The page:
Newspaper article St Louis Post-Dispatch (MO)

U.S. Forest Agents Bark Up Own Tree in Theft Inquiries

Newspaper article St Louis Post-Dispatch (MO)

U.S. Forest Agents Bark Up Own Tree in Theft Inquiries

Article excerpt

The U.S. Forest Service is covering up lumber companies' thefts of Uncle Sam's trees.

That, in a nutshell, is the complaint by members of a watchdog task force named several years ago to check out rumors that lumber companies operating on federal land were cutting more timber than they were paying for.

For years the government suspected that timber was being stolen from the vast national forests of the Pacific Northwest, resulting in the loss of millions of dollars to U.S. taxpayers.

In 1991, a special federal task force was set up within the U.S. Forest Service to investigate and help prosecute the biggest thieves, believed to be lumber companies taking far more - and better - trees than they were paying for.

But nearly four years later, the investigation has shifted its focus. After bringing forth the biggest timber-theft case in U.S. history in 1993, the special unit has not produced a single prosecution in more than a year, and many members are now directing their attention toward the U.S. Forest Service itself.

In complaints being investigated by the Agriculture Department's inspector general, 12 of the 17 task force members have charged that Forest Service officials are deliberately ignoring pervasive thefts in the government preserves and are trying to prevent investigators from uncovering them.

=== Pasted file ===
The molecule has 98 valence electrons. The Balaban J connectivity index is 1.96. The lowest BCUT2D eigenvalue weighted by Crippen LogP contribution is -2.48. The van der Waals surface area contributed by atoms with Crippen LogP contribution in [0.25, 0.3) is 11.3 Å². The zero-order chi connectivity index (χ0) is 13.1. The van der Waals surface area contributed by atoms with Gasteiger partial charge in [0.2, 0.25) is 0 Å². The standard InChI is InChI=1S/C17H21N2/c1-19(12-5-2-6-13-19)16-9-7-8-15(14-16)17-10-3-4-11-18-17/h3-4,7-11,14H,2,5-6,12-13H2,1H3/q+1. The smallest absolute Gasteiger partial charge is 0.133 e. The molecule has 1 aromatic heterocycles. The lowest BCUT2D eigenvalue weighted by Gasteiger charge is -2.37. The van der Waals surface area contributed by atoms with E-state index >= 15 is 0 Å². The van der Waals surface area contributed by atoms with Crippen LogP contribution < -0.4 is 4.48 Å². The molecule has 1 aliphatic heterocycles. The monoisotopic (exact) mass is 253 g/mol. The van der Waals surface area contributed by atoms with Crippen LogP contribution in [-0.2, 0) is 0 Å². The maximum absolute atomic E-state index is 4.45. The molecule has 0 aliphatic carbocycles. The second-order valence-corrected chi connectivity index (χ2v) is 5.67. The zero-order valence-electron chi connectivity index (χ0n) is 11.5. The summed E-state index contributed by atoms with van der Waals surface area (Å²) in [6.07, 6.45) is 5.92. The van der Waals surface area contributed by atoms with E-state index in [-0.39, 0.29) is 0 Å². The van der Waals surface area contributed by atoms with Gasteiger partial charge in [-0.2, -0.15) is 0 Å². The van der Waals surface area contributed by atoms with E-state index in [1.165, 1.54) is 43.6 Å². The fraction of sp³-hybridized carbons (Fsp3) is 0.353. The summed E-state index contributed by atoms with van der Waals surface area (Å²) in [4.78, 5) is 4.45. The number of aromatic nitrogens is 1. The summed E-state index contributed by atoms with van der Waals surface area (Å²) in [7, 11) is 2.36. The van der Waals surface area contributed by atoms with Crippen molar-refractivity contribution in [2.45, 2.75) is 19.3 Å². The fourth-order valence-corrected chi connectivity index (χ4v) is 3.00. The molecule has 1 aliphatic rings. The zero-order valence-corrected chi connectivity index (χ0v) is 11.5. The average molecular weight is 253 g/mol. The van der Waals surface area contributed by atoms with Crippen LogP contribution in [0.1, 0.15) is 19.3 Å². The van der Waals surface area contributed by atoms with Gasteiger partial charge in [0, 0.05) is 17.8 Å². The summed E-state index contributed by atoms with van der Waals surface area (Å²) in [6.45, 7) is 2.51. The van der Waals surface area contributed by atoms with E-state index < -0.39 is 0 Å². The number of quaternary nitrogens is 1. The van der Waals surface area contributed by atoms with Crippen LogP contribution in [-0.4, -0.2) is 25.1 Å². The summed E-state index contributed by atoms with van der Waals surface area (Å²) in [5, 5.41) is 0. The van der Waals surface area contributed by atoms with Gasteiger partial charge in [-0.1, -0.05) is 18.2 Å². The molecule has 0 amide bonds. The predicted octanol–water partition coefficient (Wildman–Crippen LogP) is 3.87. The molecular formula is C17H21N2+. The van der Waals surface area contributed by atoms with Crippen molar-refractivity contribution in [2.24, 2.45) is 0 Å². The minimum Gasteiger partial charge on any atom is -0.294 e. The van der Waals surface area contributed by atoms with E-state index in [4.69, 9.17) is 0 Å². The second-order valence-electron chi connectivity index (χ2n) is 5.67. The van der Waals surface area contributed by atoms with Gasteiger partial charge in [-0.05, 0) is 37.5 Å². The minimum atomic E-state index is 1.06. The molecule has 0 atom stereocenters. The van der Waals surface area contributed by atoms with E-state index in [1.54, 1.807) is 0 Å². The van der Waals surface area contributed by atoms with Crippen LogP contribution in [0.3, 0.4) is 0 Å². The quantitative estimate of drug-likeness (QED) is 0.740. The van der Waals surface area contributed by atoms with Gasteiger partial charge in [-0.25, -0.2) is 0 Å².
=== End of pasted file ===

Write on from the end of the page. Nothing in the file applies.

The complaint spells out what the task force members say are systematic attempts by agency officials to sidetrack cases, and efforts by officials to intimidate task force investigators.

"Our crackdown has drawn a powerful backlash from entrenched agency officials on whose watch timber theft has reeled out of control," task force members said Sept. 9 in a letter to Forest Service Chief Jack Ward Thomas.

They claimed that they had been hamstrung by "agency management that winked at industry misconduct and blackened the eyes of agents who did not wink with them."

But Lowell Mansfield, who headed the task force, called the charges "a bunch of baloney." He said that the complaints reflected personal grievances by the investigators. The department wants the investigators to combat timber theft nationwide, Mansfield said, whereas they want to stay solely in southern Oregon, near their homes and families. …

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